Definition of frost in English:

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Pronunciation: /frɒst/


[mass noun]
1A deposit of small white ice crystals formed on the ground or other surfaces when the temperature falls below freezing: the lanes were glistening with frost it is not unusual for buds to be nipped by frost
More example sentences
  • The sky was a clear, pale blue now, and it seemed to be drawing what heat there was from the ground, leaving only frost and little patches of dry snow.
  • There was frost on the ground and a flurry of snow in the air as I set off from the car park and along the footpaths winding through woodlands and close to a meander of the River Calder.
  • Still there was no snow, but there was frost glittering on the ground.
1.1A weather condition or period of cold weather in which deposits of frost form: following two or three nights of hard frost, my garden is a wreck [count noun]: there have been several sharp frosts recently
More example sentences
  • Frequencies of tropical cyclones, heat-waves, bushfires and frosts are also linked to the Southern Oscillation.
  • This is especially useful if the garden is in a cold spot and prone to late frosts or if wet weather has made the soil claggy.
  • The weather has been fine enough but there have been very sharp frosts & bitterly cold wind.
cold snap, period of cold weather;
hoar frost, ground frost
informal freeze, freeze-up
1.2A person’s cold or unfriendly manner: Caroline was shocked to hear the frost in her brother’s voice
More example sentences
  • A sharp frost crept into relations on June 8, the day the votes were counted in the Nice Treaty referendum and the British general election.
  • Richard stood, giving Amy some papers, then left leaving the room with a cold frost.
  • The Englishwomen never appeared to exchange any words yesterday, but the frost between them made the NIA seem closer to Turin than the Bullring.
1.3 [in singular] British informal, dated A failure: even the state soirées were a frost


[with object]
1Cover (something) with or as if with frost; freeze: shop windows were still frosted over
More example sentences
  • Headed for the warmth of the Student Center and morning coffee, I notice that the display window maintained by the Fashion Design department is frosted over.
  • Steam puffed from the mouths of the quarterbacks as they barked out the plays, and from their teammates as they huffed each bone-chilling breath; at the end, Fisher's mustache was frosted over.
  • The room beyond the metal door was cold, explaining why the window of the door was frosted over (delayed reaction, understandable during these circumstances).
1.1 [no object] Become covered with small ice crystals: no one has managed to stop outdoor heat exchangers frosting up during winter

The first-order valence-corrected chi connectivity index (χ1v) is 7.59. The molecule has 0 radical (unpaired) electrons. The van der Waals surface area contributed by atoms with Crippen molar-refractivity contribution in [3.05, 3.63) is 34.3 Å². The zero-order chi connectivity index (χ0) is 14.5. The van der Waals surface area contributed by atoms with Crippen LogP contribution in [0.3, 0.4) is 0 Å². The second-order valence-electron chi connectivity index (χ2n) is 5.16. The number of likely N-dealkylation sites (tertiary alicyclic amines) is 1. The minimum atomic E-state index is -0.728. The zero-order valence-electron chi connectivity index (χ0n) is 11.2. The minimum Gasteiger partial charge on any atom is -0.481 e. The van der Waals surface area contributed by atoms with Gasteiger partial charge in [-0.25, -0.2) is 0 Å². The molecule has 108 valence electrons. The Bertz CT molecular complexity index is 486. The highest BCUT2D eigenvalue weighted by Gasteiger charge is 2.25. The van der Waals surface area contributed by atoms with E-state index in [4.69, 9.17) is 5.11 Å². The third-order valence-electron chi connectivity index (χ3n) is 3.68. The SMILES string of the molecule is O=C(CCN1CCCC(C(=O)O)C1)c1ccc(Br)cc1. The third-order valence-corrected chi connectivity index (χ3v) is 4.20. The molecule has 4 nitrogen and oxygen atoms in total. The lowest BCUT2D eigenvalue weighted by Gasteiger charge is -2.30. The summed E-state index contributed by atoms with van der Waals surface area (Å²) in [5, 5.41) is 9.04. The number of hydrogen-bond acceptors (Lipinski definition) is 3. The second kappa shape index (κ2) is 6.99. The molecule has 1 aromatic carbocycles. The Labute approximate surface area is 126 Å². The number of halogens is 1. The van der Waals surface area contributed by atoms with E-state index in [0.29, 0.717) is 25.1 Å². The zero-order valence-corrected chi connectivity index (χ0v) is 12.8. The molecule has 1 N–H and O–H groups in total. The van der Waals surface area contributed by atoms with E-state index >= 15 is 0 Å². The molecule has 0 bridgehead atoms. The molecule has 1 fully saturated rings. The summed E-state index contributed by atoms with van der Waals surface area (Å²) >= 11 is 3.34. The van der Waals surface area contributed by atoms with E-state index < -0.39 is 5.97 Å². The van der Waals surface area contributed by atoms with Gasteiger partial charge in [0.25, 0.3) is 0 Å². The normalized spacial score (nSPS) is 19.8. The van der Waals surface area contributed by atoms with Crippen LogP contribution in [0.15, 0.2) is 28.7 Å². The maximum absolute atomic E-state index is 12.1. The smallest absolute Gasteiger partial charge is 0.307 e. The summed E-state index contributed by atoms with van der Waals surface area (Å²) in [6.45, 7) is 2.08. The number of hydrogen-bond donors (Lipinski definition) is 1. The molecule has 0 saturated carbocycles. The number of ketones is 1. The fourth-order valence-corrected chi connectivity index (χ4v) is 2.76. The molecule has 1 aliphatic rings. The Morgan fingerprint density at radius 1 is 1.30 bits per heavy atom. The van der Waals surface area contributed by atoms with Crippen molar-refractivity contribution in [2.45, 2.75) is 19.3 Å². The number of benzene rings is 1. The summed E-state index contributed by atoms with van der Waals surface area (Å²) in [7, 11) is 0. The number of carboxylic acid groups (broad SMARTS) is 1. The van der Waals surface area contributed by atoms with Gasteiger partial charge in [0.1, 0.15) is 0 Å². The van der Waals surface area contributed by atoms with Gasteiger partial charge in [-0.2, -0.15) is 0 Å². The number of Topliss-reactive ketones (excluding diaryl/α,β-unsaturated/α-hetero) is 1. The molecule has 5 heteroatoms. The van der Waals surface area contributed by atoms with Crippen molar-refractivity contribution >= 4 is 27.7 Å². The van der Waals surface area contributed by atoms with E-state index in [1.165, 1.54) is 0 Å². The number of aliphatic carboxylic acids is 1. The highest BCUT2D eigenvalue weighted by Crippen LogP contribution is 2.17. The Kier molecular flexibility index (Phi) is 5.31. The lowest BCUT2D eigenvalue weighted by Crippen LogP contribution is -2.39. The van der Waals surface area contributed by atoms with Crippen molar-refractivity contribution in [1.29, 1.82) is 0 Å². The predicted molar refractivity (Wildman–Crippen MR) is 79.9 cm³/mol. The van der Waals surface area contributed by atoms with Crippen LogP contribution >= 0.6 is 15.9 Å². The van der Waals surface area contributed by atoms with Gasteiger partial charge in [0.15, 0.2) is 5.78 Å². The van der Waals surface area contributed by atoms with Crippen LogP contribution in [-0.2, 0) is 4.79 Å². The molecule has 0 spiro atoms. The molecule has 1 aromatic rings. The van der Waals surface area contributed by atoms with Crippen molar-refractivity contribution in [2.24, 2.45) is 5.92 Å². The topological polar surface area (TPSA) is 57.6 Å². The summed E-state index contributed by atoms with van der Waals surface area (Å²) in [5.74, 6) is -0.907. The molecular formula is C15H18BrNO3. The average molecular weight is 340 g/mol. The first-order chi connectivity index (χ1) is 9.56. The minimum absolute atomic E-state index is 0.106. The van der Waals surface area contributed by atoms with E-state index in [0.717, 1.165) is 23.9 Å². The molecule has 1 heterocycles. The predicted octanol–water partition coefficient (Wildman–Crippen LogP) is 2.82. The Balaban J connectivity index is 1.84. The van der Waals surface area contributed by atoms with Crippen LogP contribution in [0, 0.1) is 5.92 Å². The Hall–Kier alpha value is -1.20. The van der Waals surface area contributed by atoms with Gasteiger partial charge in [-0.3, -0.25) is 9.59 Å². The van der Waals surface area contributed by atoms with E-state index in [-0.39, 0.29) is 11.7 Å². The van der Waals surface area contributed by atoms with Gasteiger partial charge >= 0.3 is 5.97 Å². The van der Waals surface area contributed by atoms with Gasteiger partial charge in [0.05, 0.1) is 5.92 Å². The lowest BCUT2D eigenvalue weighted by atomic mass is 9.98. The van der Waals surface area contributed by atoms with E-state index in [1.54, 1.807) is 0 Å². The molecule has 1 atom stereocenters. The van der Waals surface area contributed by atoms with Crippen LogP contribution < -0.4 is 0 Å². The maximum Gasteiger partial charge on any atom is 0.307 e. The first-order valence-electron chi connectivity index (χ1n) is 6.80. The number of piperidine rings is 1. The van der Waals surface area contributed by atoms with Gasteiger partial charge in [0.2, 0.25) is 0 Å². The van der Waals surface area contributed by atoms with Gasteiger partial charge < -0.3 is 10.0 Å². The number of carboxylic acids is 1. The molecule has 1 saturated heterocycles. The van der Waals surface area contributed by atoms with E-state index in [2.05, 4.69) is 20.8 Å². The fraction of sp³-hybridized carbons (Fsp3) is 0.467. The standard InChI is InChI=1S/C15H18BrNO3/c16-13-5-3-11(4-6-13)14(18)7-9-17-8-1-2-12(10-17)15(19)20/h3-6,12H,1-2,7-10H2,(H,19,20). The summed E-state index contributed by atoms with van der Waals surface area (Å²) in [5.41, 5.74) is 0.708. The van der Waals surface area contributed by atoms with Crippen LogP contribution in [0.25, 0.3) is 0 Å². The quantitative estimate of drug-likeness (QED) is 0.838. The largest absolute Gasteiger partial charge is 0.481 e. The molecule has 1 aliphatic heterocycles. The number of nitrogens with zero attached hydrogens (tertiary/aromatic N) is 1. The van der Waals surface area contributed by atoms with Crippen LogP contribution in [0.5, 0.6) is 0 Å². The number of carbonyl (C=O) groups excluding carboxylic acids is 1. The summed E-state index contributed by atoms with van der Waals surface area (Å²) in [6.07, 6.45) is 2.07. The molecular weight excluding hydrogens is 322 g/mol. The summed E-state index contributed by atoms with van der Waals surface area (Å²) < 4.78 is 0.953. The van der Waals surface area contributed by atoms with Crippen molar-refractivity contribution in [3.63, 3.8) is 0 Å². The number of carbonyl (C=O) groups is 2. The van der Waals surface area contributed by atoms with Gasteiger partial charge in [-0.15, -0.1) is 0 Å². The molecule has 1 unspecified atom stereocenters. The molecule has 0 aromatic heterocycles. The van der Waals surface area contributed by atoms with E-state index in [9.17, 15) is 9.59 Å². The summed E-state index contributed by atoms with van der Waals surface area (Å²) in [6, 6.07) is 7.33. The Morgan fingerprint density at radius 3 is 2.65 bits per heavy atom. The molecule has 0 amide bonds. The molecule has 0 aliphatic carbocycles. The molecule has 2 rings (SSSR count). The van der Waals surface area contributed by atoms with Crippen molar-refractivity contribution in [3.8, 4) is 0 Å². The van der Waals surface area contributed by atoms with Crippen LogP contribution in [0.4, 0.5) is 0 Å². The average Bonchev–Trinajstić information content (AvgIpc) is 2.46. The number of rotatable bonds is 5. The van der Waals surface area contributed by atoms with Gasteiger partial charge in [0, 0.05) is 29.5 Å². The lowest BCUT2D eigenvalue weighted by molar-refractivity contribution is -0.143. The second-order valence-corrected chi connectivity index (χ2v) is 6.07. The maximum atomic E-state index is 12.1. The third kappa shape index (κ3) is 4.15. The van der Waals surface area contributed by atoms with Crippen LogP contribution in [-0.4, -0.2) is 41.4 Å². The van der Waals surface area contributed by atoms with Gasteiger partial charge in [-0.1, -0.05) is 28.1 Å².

More example sentences
  • Add the rest of the ingredients in the order above and shake with loads of ice until the shaker frosts up.
  • At times it was so cold that they could see their equipment frosting up in front of them.
  • And off we toddled, me with my evening gin frosting in my hand, and Dolly with an air of great relief that the election was over, for today at least.
1.2Damage or otherwise affect as a result of frost.
2North American Decorate (a cake or biscuit) with icing: the cake Mama had just frosted
More example sentences
  • Benji whistled to himself as he headed towards the kitchen of his parents' bakery, tying on his apron and already smelling the sweet scent of a cake ready to be frosted.
  • Though he spends more time managing than frosting cakes these days, he still bakes most mornings.
  • Cookies that have been frosted with a butter cream type frosting cannot be stacked.


degrees of frost

British Degrees below freezing point: he insisted on inspecting troops in 23 degrees of frost
More example sentences
  • At Churchill an exposed thermometer registered 5.5 degrees F on Thursday morning, equal to 26.5 degrees of frost, and this was in a fairly sheltered position.
  • Given the plunging temperatures - they dropped to 18F on Christmas Day, or 14 degrees of frost - folk were seeking indoor entertainment.
  • And you can bet that this winter when you read ‘there was ten degrees of frost in Kendal at the weekend,’ it will be Fahrenheit, which has been invoked for maximum effect.



Example sentences
  • The morning couldn't have been better for his purposes: just over ten degrees, clear, bright, and frostless, with a light breeze from the east.
  • On frostless days in late winter, roots grow, sap rises, and new vegetative buds prime for action.
  • The water in the frostless refrigerators of today is piped into a pan beneath the refrigerator.


Old English frost, forst, of Germanic origin; related to Dutch vorst and German Frost, also to freeze.

  • This is one of our earliest English words, recorded from the 8th century and related to freeze (Old English). Not until the 19th century do we start to hear of Jack Frost. The Sporting Magazine of 1826 recorded ruefully of the effects of frozen ground, ‘Jack Frost, however, put a veto on our morning's sport.’ See also ice

Words that rhyme with frost

accost, cost, lost, Prost, riposte

For editors and proofreaders

Line breaks: frost

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